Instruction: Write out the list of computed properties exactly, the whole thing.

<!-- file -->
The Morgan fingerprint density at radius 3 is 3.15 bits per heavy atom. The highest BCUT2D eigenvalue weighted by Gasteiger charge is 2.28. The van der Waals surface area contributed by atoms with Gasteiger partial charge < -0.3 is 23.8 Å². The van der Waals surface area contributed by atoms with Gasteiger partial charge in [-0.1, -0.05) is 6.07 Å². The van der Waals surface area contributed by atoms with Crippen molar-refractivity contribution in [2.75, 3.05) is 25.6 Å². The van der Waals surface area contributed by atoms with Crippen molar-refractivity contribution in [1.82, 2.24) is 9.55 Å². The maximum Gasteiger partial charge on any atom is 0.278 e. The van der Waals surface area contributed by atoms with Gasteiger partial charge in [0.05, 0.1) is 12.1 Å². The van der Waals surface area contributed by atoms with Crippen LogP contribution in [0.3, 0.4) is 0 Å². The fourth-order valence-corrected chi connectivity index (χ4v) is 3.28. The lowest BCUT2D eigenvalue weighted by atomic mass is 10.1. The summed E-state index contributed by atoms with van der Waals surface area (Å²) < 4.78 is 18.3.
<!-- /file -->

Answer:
The Morgan fingerprint density at radius 3 is 3.15 bits per heavy atom. The highest BCUT2D eigenvalue weighted by Gasteiger charge is 2.28. The van der Waals surface area contributed by atoms with Gasteiger partial charge < -0.3 is 23.8 Å². The van der Waals surface area contributed by atoms with Gasteiger partial charge in [-0.1, -0.05) is 6.07 Å². The van der Waals surface area contributed by atoms with Crippen molar-refractivity contribution in [2.75, 3.05) is 25.6 Å². The van der Waals surface area contributed by atoms with Crippen molar-refractivity contribution in [1.82, 2.24) is 9.55 Å². The maximum Gasteiger partial charge on any atom is 0.278 e. The van der Waals surface area contributed by atoms with Gasteiger partial charge in [0.05, 0.1) is 12.1 Å². The van der Waals surface area contributed by atoms with Crippen LogP contribution in [0.3, 0.4) is 0 Å². The fourth-order valence-corrected chi connectivity index (χ4v) is 3.28. The lowest BCUT2D eigenvalue weighted by atomic mass is 10.1. The summed E-state index contributed by atoms with van der Waals surface area (Å²) < 4.78 is 18.3.